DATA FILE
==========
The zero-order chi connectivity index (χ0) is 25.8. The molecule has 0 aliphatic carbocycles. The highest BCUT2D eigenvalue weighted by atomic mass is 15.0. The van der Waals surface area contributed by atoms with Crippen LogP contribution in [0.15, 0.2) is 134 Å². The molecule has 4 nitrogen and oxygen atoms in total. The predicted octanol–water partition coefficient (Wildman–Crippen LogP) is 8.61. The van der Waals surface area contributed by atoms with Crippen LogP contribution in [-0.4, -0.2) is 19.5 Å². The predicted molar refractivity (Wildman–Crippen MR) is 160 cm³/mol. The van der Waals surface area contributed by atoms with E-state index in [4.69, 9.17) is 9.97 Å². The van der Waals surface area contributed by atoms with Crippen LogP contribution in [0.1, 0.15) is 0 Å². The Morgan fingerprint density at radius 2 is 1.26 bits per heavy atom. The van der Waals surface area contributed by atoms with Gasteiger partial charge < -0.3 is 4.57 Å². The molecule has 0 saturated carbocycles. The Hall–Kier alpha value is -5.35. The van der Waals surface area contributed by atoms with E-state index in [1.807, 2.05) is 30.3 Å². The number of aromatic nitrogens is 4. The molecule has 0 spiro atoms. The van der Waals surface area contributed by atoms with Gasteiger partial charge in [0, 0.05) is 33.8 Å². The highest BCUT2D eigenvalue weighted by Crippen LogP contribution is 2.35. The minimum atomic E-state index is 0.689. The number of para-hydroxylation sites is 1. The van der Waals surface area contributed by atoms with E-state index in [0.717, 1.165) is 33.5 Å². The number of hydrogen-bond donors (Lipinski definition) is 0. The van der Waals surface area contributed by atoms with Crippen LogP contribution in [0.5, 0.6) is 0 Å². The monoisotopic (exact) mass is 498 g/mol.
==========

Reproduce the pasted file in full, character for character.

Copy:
The zero-order chi connectivity index (χ0) is 25.8. The molecule has 0 aliphatic carbocycles. The highest BCUT2D eigenvalue weighted by atomic mass is 15.0. The van der Waals surface area contributed by atoms with Crippen LogP contribution in [0.15, 0.2) is 134 Å². The molecule has 4 nitrogen and oxygen atoms in total. The predicted octanol–water partition coefficient (Wildman–Crippen LogP) is 8.61. The van der Waals surface area contributed by atoms with Crippen LogP contribution in [-0.4, -0.2) is 19.5 Å². The predicted molar refractivity (Wildman–Crippen MR) is 160 cm³/mol. The van der Waals surface area contributed by atoms with E-state index in [4.69, 9.17) is 9.97 Å². The van der Waals surface area contributed by atoms with Crippen LogP contribution in [0.1, 0.15) is 0 Å². The Morgan fingerprint density at radius 2 is 1.26 bits per heavy atom. The van der Waals surface area contributed by atoms with Gasteiger partial charge < -0.3 is 4.57 Å². The molecule has 0 saturated carbocycles. The Hall–Kier alpha value is -5.35. The van der Waals surface area contributed by atoms with E-state index in [1.807, 2.05) is 30.3 Å². The number of aromatic nitrogens is 4. The molecule has 0 spiro atoms. The van der Waals surface area contributed by atoms with Gasteiger partial charge in [0, 0.05) is 33.8 Å². The highest BCUT2D eigenvalue weighted by Crippen LogP contribution is 2.35. The minimum atomic E-state index is 0.689. The number of para-hydroxylation sites is 1. The van der Waals surface area contributed by atoms with E-state index in [0.717, 1.165) is 33.5 Å². The number of hydrogen-bond donors (Lipinski definition) is 0. The van der Waals surface area contributed by atoms with Crippen LogP contribution in [0.5, 0.6) is 0 Å². The monoisotopic (exact) mass is 498 g/mol.